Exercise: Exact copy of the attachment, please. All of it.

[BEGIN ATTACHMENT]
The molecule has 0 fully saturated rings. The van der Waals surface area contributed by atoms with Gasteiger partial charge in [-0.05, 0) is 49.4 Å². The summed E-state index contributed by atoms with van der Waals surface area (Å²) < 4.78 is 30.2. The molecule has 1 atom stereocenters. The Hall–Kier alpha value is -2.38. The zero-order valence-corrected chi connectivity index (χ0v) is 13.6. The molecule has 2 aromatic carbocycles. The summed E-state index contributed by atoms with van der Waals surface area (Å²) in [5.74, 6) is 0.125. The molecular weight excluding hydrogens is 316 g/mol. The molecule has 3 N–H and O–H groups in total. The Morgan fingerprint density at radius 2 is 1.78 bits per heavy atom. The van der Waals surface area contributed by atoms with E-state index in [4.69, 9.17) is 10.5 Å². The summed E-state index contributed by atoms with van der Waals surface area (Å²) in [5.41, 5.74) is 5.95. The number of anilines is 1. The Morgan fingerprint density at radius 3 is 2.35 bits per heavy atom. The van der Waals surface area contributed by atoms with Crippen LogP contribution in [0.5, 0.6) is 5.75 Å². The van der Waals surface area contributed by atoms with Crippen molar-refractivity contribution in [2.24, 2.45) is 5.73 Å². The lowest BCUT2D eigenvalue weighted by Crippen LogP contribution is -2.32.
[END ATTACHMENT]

The molecule has 0 fully saturated rings. The van der Waals surface area contributed by atoms with Gasteiger partial charge in [-0.05, 0) is 49.4 Å². The summed E-state index contributed by atoms with van der Waals surface area (Å²) < 4.78 is 30.2. The molecule has 1 atom stereocenters. The Hall–Kier alpha value is -2.38. The zero-order valence-corrected chi connectivity index (χ0v) is 13.6. The molecule has 2 aromatic carbocycles. The summed E-state index contributed by atoms with van der Waals surface area (Å²) in [5.74, 6) is 0.125. The molecular weight excluding hydrogens is 316 g/mol. The molecule has 3 N–H and O–H groups in total. The Morgan fingerprint density at radius 2 is 1.78 bits per heavy atom. The van der Waals surface area contributed by atoms with E-state index in [4.69, 9.17) is 10.5 Å². The summed E-state index contributed by atoms with van der Waals surface area (Å²) in [5.41, 5.74) is 5.95. The number of anilines is 1. The Morgan fingerprint density at radius 3 is 2.35 bits per heavy atom. The van der Waals surface area contributed by atoms with Crippen LogP contribution in [0.5, 0.6) is 5.75 Å². The van der Waals surface area contributed by atoms with Crippen molar-refractivity contribution in [2.24, 2.45) is 5.73 Å². The lowest BCUT2D eigenvalue weighted by Crippen LogP contribution is -2.32.